The Georgian Shavnabada Battalion was caught by surprise, losing almost all of its parked heavy vehicles, but managed to build up a defensive line at the southwestern edges to the city and the beach site. Artillery batteries, which had been already placed on the southern heights prior to the battle, had good line of sight on the town and its surroundings. The Abkhaz-North Caucasian alliance advanced with full force toward the city center in an attempt to overwhelm the defenders by sheer manpower. The initial assault was met with heavy resistance and shelling. Georgian soldiers and artillery in particular dealt heavy losses to the attackers and forced them to retreat. The Shavnabada Battalion, along with a platoon of mixed special forces units, mounted a counterattack and made the alliance forces disperse and rout into the northeastern forests. The Abkhaz-North Caucasian combatants' fighting morale was at the edge of collapse and a large number of them started to disband. However, the alliance re-consolidated its forces, gathered sufficient numbers, and mounted another massive offensive. With most equipment already lost in the surprise attack, Georgian forces ran out of options and considered abandoning Gagra the next day. Special forces leader Gocha Karkarashvili, younger brother of overall commander Giorgi Karkarashvili, insisted on remaining in town with a number of men in order to halt the attackers until reinforcements arrived, despite the remoteness of this possibility. He and a small number of commandos and armed Georgian civilians entrenched themselves in the police and railway stations. The outnumbered Georgians were able to defend these two positions for a while until they were completely surrounded and overrun. The Abkhazians identified 11 members of the elite unit White Eagles, including its leader. Most of the aiding militias were captured. The 13th Battalion and special forces elements became entangled in a losing fight with a second large group of combatants approaching from the nearby forests which led to a full retreat.[13] As it became apparent that Georgian forces were abandoning Gagra completely due to internal rivalries intensifying in Georgia's capital, thousands of Georgian civilians fled to the villages of Gantiadi and Leselidze immediately north of the town. In the days that followed these villages also fell, adding to the flight of refugees to the Russian border. Russian border guards allowed some Georgian civilians and military personnel to cross the border and then transported them to Georgia proper.[14] According to some sources, the elder Karkarashvili and some of his men were also evacuated by helicopter to Russian territory.[15]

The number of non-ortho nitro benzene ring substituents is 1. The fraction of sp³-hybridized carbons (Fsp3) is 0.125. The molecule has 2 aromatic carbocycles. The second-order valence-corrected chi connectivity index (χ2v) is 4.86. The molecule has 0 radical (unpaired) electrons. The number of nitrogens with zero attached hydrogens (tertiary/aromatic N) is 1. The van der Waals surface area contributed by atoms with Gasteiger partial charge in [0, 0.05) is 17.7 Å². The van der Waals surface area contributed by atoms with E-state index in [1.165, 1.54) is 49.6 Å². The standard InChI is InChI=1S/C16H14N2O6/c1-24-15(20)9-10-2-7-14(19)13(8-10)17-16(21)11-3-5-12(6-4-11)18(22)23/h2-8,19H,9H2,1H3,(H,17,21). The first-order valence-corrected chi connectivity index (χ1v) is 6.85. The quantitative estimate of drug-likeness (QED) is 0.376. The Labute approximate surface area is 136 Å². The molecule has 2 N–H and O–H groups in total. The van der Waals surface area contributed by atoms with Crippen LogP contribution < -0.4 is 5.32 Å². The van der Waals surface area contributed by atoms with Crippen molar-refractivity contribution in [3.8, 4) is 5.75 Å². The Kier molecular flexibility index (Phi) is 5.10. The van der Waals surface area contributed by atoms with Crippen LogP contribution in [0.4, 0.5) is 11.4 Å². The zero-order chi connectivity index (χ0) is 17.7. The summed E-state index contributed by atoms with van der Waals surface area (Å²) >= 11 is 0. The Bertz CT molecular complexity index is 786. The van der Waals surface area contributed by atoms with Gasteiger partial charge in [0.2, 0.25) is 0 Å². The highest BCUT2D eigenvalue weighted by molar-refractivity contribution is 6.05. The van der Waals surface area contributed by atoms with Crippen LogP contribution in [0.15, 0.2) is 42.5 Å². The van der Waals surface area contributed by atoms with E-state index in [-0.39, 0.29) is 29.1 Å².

Those Georgians who remained in Gagra and the surrounding villages were subjected to a violent reprisal campaign orchestrated by Basayev and Abkhaz militants (many of whom were refugees who had fled Georgian forces earlier and sought revenge for what they themselves had been forced to endure[15]). According to several accounts, one hundred Georgians were herded into the central stadium in Gagra where they were decapitated, their heads used as footballs in a soccer match.[2] In 2001 Vladimir Putin mentioned this when speaking about Georgia's lack of cooperation in fighting Chechen militants: "The Georgian authorities seem to have forgotten how Chechen terrorists used the heads of Georgians as footballs during the Abkhazian crisis. Yes, unfortunately, that is a fact."[16] Official Georgian sources put 429 as the number of civilians who were killed during the battle or in its immediate aftermath. Mikheil Jincharadze, an influential Georgian politician from Gagra who served as Deputy Chairman of Supreme Council of Abkhazia, was captured in his house and executed at the mercy of his Abkhazian friends.[17]